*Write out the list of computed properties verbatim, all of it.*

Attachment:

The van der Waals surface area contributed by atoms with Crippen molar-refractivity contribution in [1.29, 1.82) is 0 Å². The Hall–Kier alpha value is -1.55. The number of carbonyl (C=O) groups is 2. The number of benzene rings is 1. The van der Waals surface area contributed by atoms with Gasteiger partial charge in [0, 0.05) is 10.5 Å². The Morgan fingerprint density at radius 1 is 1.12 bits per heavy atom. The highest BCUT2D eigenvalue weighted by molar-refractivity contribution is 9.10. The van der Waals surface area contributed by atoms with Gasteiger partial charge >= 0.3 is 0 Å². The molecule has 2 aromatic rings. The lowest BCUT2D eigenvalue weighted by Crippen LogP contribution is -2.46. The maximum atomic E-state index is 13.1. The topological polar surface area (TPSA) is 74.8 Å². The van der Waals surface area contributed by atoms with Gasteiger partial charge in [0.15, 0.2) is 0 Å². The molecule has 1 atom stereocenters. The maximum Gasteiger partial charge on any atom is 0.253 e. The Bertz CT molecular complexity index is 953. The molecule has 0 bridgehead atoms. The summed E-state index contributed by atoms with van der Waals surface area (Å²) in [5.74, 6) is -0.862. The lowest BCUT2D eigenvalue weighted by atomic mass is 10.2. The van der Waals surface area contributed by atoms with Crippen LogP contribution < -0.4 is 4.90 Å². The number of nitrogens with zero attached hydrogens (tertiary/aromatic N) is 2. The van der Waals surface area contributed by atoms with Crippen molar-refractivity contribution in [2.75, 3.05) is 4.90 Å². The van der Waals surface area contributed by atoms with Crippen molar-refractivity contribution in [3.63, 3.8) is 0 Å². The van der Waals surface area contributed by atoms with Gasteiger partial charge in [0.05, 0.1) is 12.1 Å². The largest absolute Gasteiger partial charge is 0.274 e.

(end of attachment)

The van der Waals surface area contributed by atoms with Crippen molar-refractivity contribution in [1.29, 1.82) is 0 Å². The Hall–Kier alpha value is -1.55. The number of carbonyl (C=O) groups is 2. The number of benzene rings is 1. The van der Waals surface area contributed by atoms with Gasteiger partial charge in [0, 0.05) is 10.5 Å². The Morgan fingerprint density at radius 1 is 1.12 bits per heavy atom. The highest BCUT2D eigenvalue weighted by molar-refractivity contribution is 9.10. The van der Waals surface area contributed by atoms with Gasteiger partial charge >= 0.3 is 0 Å². The molecule has 2 aromatic rings. The lowest BCUT2D eigenvalue weighted by Crippen LogP contribution is -2.46. The maximum atomic E-state index is 13.1. The topological polar surface area (TPSA) is 74.8 Å². The van der Waals surface area contributed by atoms with Gasteiger partial charge in [0.15, 0.2) is 0 Å². The molecule has 1 atom stereocenters. The maximum Gasteiger partial charge on any atom is 0.253 e. The Bertz CT molecular complexity index is 953. The molecule has 0 bridgehead atoms. The summed E-state index contributed by atoms with van der Waals surface area (Å²) in [5.74, 6) is -0.862. The lowest BCUT2D eigenvalue weighted by atomic mass is 10.2. The van der Waals surface area contributed by atoms with Crippen LogP contribution < -0.4 is 4.90 Å². The number of nitrogens with zero attached hydrogens (tertiary/aromatic N) is 2. The van der Waals surface area contributed by atoms with Crippen molar-refractivity contribution in [2.75, 3.05) is 4.90 Å². The van der Waals surface area contributed by atoms with Crippen molar-refractivity contribution in [3.63, 3.8) is 0 Å². The van der Waals surface area contributed by atoms with Gasteiger partial charge in [0.05, 0.1) is 12.1 Å². The largest absolute Gasteiger partial charge is 0.274 e.